Ruth at A Great Book Study shared a fun little book game called “The Twelve Days of Christmas”, where a book is used to fit the lyrics of the song. She did a Little House on the Prairie spin! I had to try it out.
A Partridge in a Pear Tree — a book that involves agriculture
The Unsettling of America, Wendell Berry
2 Turtledoves — book about a long-lasting relationship
Jayber Crow, Wendell Berry.
3 French Hens — a book that takes place in France
A Far Better Rest, Susanne Alleyn. (A retelling of Tale of Two Cities from Sydney Carton’s perspective.)
4 Calling Birds — a book where people talk on the phone
Exploding the Phone: The Untold Story of the Teenagers and Outlaws who Hacked Ma Bell, Phil Lapsley
5 Golden Rings — a book with multiple romances
Gone with the Wind, Margaret Mitchell. In Scarlett’s case…her husbands, Ashley, and herself.
6 Geese A-laying: a book with a birth or that features babies
The Lost Gospel of Mary, Frederica Mathews-Green.
7 Swans A-swimming: a book where someone goes swimming:
Tom Sawyer, Mark Twain
8 Maids A-Milking — a book with cows
Cattle: An Informal Social History, Laurie Winn Carlson
9 Ladies Dancing — a book with a dance scene
Pride and Prejudice, Jane Austen
10 Lords A-leaping — a book about athletes
For the Love of the Game, Michael Shaara. An aging pitcher who’s about to be put out to pasture has one last game to prove himself.
11 Pipers Piping — a book with someone playing a musical instrument
Frank: The Voice, James Kaplan
Feeling the words, and remembering how Billie could tell you her whole life story in the glide of a note, Frank began to sing the lyrics as if he really meant them, and something happened.
The girls, dancing with their dates, began to stop mid-step and stare at him.
12 Drummers Drumming: a book with characters in the military
Sharpe’s Eagle, Bernard Cornwell.
This looks like great fun.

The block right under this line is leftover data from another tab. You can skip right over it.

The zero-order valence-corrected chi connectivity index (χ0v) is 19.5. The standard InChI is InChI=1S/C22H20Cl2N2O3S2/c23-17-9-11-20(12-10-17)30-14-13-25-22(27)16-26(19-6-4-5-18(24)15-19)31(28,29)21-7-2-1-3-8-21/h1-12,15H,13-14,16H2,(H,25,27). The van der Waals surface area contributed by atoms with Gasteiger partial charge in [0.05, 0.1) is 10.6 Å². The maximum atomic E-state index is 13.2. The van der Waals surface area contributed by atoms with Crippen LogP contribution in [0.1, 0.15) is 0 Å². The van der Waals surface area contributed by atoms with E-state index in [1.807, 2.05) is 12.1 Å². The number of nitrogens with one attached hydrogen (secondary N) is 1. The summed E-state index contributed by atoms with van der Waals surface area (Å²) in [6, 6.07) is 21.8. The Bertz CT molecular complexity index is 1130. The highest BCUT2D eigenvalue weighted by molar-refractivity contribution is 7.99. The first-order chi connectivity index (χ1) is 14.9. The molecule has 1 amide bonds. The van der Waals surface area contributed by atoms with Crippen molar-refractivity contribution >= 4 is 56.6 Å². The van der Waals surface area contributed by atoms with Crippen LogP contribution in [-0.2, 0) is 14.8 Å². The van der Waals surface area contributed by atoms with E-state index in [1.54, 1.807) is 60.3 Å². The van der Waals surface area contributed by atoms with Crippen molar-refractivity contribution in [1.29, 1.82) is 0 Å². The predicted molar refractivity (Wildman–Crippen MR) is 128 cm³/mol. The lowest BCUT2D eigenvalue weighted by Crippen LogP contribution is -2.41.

I only know three of these titles, but some of these unknowns look interesting — like Unsettling America and A Far Better Rest. How do you choose your books to read?
Also, my sister just asked me last night if I want to have a Frank Sinatra Christmas? I told her: Yes, I was already playing Sinatra for Thanksgiving!
I think Marian asked that question once and it involved a paragraph or two! It’s a mix between structure and serendipity. I’m endlessly curious about everything, so whenever I see books — anywhere — I’m reading their titles, throwing their subject around in my head to see if it rings any bells. There are so many interests bobbing up and down in my head that I don’t know from week to week which ones will rise to the top and stay there long enough to inspire reading. Sometimes random chance means that a whim will turn into a book: last week, for instance, I checked Amazon on a whim to see if there was a book on such-and-such, and there was — and it was on sale, for $2! There are some subjects I constantly and actively seek books for: history and science, for instance, and while in history’s case I’ll hoover up almost anything, with science I’m more methodical. I have a ‘science survey’ with twelve different categories that I try to fill. I want to have a general science knowledge, not just obsess over a pet topic or two. I also deliberately seek out books that will feed my soul, and they needn’t be explicility religious — Alain de Botton is an example here. Many books I discover through reviews, or through their being cited in other books, or through podcasts. The older I get the more structured my reading becomes — the Classics Club is one example, but this year I was able to devote December to mostly RE-reading. Re-reading particular titles on a regular basis is a discipline I want to take on to more fully digest authors who have left their mark on me.
I hope that answers your question! What’s your approach? BTW, if you have some time, check out Brad Birzer on youtube. I was looking for a lecture by him to go to sleep by (he has a soothing voice) and discovered he has his own channel, with lots of lectures from this past year when he was forced to teach his college courses online. They’re on subjects like “The Christian Humanism of Willa Cather”, etc.